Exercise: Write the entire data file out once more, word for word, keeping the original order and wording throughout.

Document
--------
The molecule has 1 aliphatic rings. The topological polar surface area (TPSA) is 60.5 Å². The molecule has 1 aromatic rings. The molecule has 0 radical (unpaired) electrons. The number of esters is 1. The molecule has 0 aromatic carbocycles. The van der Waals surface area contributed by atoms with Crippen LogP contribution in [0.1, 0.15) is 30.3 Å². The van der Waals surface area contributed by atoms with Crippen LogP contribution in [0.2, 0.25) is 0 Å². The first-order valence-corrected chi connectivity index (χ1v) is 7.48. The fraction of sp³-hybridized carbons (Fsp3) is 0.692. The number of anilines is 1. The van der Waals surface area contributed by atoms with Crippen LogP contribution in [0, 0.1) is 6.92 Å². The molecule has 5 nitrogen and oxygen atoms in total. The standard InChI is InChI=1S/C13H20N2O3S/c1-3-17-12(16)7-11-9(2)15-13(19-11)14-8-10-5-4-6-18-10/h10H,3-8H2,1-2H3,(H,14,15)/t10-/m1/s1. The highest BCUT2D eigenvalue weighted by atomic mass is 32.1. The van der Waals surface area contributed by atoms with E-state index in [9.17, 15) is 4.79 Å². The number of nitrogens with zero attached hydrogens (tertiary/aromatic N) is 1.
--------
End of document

The molecule has 1 aliphatic rings. The topological polar surface area (TPSA) is 60.5 Å². The molecule has 1 aromatic rings. The molecule has 0 radical (unpaired) electrons. The number of esters is 1. The molecule has 0 aromatic carbocycles. The van der Waals surface area contributed by atoms with Crippen LogP contribution in [0.1, 0.15) is 30.3 Å². The van der Waals surface area contributed by atoms with Crippen LogP contribution in [0.2, 0.25) is 0 Å². The first-order valence-corrected chi connectivity index (χ1v) is 7.48. The fraction of sp³-hybridized carbons (Fsp3) is 0.692. The number of anilines is 1. The van der Waals surface area contributed by atoms with Crippen LogP contribution in [0, 0.1) is 6.92 Å². The molecule has 5 nitrogen and oxygen atoms in total. The standard InChI is InChI=1S/C13H20N2O3S/c1-3-17-12(16)7-11-9(2)15-13(19-11)14-8-10-5-4-6-18-10/h10H,3-8H2,1-2H3,(H,14,15)/t10-/m1/s1. The highest BCUT2D eigenvalue weighted by atomic mass is 32.1. The van der Waals surface area contributed by atoms with E-state index in [9.17, 15) is 4.79 Å². The number of nitrogens with zero attached hydrogens (tertiary/aromatic N) is 1.